MANILA, Philippines — Imagine Jesus Christ, bearded and wearing a white tunic, taking a “groufie” with a gaggle of 21st-century youngsters. The Son of God stands in front, his right arm holding aloft a smartphone that flashes as they smile.
This image is the latest in a series of more than 20 oil paintings that Fr. Armand Tangi of the Society of St. Paul (SSP) calls “Emmanuel” — to stress that “God is with us.”
Since 1986 Tangi has been painting Jesus, immediately recognizable with medium-length mane and facial hair, in the most mundane settings — driving a jeepney and calling out to would-be passengers, dribbling a basketball for a team called “Superstar,” or leaning on a motorcycle (aptly captioned “Godspeed”).
By putting Jesus in situations more quotidian than religious, Tangi hopes to integrate him into pop culture and make the faithful realize that God is accessible, able to assume human roles, and is “with us in everything except sin.”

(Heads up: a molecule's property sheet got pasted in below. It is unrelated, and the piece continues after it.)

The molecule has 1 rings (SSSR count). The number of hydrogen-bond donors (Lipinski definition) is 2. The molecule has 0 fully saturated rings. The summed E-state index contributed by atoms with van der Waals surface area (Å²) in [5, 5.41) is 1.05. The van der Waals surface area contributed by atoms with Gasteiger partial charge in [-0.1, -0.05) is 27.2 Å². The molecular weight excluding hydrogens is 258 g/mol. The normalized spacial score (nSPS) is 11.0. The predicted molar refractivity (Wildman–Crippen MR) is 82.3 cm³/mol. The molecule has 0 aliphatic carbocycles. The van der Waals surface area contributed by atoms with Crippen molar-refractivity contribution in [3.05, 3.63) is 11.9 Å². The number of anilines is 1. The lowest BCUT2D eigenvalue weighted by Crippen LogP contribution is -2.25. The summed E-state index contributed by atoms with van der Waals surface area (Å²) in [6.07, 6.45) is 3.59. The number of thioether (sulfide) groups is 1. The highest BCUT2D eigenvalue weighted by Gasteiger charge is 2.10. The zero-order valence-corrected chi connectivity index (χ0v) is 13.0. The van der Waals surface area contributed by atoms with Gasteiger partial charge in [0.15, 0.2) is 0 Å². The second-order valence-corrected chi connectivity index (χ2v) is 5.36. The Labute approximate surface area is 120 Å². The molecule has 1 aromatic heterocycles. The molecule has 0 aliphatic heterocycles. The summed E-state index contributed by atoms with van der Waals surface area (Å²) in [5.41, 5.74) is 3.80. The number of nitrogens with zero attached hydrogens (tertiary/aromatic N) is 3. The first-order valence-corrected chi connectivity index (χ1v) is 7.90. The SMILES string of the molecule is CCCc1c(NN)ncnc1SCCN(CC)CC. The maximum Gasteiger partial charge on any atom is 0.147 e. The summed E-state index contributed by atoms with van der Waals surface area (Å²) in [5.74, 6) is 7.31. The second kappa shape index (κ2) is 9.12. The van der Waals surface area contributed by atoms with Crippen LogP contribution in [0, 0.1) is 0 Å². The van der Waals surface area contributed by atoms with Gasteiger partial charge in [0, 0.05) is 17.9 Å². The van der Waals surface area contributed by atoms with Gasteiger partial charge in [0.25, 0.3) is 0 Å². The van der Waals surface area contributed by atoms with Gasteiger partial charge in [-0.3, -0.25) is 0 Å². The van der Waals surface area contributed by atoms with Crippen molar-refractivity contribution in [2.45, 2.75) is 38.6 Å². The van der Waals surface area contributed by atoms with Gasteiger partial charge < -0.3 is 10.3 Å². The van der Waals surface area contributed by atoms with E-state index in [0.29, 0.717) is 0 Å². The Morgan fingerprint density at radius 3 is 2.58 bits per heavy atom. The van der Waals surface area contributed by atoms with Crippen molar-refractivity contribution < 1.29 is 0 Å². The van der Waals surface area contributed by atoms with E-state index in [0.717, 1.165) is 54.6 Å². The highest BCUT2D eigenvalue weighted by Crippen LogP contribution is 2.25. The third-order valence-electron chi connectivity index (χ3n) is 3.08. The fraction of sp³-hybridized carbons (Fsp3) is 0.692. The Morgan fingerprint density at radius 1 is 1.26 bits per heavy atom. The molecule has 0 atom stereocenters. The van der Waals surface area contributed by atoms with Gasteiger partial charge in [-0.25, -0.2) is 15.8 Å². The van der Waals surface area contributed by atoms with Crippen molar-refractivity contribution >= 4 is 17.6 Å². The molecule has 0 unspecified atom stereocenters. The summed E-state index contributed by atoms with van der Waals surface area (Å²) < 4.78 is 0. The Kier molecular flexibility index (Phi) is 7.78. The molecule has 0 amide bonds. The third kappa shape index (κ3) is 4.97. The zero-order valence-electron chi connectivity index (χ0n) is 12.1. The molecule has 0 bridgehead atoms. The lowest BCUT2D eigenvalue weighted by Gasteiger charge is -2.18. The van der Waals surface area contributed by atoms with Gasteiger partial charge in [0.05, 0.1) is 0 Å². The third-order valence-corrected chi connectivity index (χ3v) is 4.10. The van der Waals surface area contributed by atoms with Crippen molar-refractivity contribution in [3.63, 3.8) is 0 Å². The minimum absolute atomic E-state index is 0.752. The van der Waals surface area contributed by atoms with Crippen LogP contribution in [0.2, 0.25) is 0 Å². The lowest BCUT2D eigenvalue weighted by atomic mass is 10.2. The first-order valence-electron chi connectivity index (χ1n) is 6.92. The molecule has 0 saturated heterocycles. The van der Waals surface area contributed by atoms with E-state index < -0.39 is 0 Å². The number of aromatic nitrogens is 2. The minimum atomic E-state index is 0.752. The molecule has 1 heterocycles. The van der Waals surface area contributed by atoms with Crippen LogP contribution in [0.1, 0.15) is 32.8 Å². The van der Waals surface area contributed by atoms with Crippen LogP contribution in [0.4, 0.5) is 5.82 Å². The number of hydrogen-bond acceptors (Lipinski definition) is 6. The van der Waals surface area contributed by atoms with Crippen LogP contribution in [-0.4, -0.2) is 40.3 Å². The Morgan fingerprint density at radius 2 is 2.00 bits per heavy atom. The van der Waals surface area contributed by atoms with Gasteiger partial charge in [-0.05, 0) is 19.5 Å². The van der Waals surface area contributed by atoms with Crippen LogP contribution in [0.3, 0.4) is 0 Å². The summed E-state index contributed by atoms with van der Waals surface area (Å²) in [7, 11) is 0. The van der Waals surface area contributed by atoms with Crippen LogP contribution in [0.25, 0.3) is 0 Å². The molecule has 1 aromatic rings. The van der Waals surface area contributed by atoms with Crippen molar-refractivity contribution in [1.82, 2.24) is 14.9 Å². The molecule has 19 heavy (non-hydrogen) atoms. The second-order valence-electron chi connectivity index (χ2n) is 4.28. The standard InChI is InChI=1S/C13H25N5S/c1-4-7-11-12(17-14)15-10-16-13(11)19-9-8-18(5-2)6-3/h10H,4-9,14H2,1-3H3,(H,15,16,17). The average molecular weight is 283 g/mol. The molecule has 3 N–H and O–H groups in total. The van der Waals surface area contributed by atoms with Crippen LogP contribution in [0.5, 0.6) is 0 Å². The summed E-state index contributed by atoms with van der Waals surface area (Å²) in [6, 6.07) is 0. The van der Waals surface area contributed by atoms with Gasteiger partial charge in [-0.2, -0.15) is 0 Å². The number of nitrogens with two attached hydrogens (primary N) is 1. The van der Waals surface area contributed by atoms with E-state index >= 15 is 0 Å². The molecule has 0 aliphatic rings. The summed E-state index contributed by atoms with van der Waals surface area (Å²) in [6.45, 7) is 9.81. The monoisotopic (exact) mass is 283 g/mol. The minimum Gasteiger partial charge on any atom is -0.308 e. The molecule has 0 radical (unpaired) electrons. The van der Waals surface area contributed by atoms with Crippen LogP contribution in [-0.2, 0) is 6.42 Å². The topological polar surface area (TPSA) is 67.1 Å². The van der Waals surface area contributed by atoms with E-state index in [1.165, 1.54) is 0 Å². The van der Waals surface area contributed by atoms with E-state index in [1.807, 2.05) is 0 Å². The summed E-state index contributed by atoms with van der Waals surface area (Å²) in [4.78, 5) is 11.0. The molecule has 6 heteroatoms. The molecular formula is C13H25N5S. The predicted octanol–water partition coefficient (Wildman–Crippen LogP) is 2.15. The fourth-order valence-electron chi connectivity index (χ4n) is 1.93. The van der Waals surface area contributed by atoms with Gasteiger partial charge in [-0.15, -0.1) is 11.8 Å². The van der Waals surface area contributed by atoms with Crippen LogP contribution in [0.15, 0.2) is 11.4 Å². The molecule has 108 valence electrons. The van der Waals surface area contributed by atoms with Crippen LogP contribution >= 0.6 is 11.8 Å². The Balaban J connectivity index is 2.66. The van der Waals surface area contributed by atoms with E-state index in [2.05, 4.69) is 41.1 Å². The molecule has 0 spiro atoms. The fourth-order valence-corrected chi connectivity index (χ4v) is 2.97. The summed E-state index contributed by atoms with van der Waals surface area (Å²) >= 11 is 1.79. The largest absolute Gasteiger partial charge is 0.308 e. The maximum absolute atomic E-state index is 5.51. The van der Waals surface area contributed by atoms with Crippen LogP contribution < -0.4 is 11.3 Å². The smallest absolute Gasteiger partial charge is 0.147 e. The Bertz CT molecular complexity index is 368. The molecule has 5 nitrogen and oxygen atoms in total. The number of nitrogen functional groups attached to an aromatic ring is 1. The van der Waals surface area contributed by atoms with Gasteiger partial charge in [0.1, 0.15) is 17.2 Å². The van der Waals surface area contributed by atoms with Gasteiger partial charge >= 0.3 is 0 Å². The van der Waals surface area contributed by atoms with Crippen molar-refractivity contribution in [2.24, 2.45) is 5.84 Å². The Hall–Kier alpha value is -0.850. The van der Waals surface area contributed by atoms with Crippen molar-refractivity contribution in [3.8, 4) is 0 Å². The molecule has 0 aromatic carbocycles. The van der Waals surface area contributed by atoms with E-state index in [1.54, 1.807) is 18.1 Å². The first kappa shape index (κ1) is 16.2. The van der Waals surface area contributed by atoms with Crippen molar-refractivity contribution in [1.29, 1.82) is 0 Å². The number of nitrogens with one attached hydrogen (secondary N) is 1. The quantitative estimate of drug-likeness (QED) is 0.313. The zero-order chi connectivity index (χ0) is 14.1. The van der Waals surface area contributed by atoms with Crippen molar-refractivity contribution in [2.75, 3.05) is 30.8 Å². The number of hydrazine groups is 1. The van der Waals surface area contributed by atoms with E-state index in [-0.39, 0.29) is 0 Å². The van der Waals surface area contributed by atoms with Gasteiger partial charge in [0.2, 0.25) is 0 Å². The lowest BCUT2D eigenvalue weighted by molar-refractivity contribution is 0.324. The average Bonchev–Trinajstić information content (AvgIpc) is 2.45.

Thus, he paints Jesus in a setting that involves a smartphone and an activity very familiar to young people.
“Nowadays,” he observes, “the first thing kids do in the morning is check their messages, especially Facebook. Before going to sleep, they do the same thing. Sometimes they stay up all night with eyes locked to the screen.”
Technology and faith
Tangi agrees that technology has become a necessity. He sees its many potentials as an instrument to “be used in a positive way,” but he thinks it should not be allowed to take over one’s life or to take the place of one’s faith.
He remembers his late mother, Gregoria, telling him as a child “to give up everything but not one’s prayer life.”
“We were taught that the first and last thing to do in one’s day is to pray, give thanks and ask the Lord for guidance. When we allow technology to take over, we lose our values,” he says.
Now 66, Tangi says he is saddened when he reads news of young people taking their life when faced with what they believe is irreparable despair.
“When we lose our values [for other things] … it reflects a lack of faith,” he says. “And the moment we lack faith, we lack hope. Young people might be easily discouraged and end their lives [because of this].”